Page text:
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Driving: Car Insurance

Volume 708: debated on Wednesday 11 March 2009


Asked by

To ask Her Majesty's Government how many motor car drivers are estimated to be driving without insurance. [HL1903]

A road side survey (Operation V79) was carried out by the Department for Transport in March 2008. 6689 vehicles were stopped at random by police and checked for compliance with driver and vehicle licensing regulations. The recorded level of uninsured drivers from this survey was 1.2 per cent.

However, comparison of the DVLA vehicle register and motor insurance database suggests the total figure of uninsured driving is likely to be higher. In 2005, a comparison of the two databases estimated that about 2.1 million licensed vehicles were being driven by uninsured drivers. The comparison looks at all vehicle keepers and motor insurance policies and does not rely on vehicles being spotted in use on the road. Further work continues on a more recent comparison of the two databases and is undergoing validity checks by departmental statisticians.

Asked by

To ask Her Majesty's Government what discussions they have had with British insurance companies in order to secure affordable premium payments for young drivers. [HL1904]

Passing the practical driving test is seen by many people as being the end of learning to drive. Our wide ranging Learning to Drive consultation paper had said that we wanted to work with both insurers and employers to create a culture where continued and life-long learning become the norm.

On 6 March 2009, the Driving Standards Agency discussed with the insurance industry how they can work together to deliver evidence and evaluate some of our proposed reforms, including new opportunities for post-test training and qualifications. We want to ensure that the improvements result in safer newly qualified drivers, and therefore fewer and less costly claims, so that insurance companies are able to incentivise and reward young people for investing in their continued learning and driving skills development.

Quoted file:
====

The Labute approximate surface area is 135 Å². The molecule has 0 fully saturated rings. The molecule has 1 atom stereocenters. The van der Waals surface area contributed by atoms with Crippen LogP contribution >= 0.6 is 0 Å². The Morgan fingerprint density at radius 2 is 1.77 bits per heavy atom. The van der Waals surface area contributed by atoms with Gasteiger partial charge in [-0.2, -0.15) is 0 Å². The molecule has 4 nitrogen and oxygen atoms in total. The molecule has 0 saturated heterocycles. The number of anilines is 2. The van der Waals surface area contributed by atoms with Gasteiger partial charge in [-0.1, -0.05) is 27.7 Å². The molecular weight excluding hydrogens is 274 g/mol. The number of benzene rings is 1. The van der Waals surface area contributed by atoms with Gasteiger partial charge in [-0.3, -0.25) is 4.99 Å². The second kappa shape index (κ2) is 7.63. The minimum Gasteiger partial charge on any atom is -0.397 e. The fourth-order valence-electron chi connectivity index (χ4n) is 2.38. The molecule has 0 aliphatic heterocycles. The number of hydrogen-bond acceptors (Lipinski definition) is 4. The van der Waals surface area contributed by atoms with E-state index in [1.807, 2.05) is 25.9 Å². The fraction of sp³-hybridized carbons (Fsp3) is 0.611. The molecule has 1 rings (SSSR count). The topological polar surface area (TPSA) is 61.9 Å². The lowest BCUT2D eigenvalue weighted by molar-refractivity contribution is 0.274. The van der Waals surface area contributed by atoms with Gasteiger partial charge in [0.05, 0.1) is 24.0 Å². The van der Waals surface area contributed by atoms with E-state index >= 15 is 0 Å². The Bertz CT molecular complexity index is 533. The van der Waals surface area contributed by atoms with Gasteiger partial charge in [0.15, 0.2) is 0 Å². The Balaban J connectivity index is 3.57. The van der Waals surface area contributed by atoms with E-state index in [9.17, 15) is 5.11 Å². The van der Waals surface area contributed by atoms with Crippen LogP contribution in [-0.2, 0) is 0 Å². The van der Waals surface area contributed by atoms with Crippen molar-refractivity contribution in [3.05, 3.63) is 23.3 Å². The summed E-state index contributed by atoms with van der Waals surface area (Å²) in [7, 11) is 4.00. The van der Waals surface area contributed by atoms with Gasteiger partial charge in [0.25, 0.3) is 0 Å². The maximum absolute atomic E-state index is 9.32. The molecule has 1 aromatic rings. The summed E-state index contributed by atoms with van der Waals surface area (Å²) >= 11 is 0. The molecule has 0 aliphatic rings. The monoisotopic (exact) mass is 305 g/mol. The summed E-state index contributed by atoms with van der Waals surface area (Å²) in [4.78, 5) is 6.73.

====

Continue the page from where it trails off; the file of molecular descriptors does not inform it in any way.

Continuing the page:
Asked by

To ask Her Majesty's Government what action they are taking to remove unlicensed motor vehicles from public highways and to deter car drivers from driving without adequate insurance. [HL1905]

The Driver and Vehicle Licensing Agency (DVLA) operates a comprehensive package of measures to combat the use of unlicensed motor vehicles on the public highway.

Those who fail to tax their vehicles are subject to enforcement activities ranging from automatic penalties issued if the DVLA’s vehicle records show that vehicle excise duty remains unpaid, through to direct enforcement action such as the wheel clamping, removal from the road for impounding and, ultimately, disposal of the unlicensed vehicle.

Regarding uninsured driving, measures introduced in the Serious Organised Crime and Police Act 2005 have given the police improved access to the motor insurance database, enabling them better to identify uninsured vehicles using automatic number plate recognition (ANPR) equipment.  The police were also given powers to seize, and in appropriate cases destroy, vehicles being driven uninsured. In 2008, around 185,000 vehicles were seized.

The Road Safety Act 2006 introduced a new offence of being a registered keeper of a vehicle for which there is no valid motor insurance. Further regulations are required to bring the provisions into force. We are consulting on these and the details of a proposed scheme for continuous insurance enforcement.

Rather than relying on the police to spot vehicles in use, continuous insurance enforcement would identify uninsured drivers by regularly comparing DVLA’s vehicle register with the insurance industry’s database. Those who ignored warning reminders that their insurance has expired would be sent a fixed penalty notice and fine of £100, and could be liable to court prosecution and have their vehicle clamped, impounded and disposed of.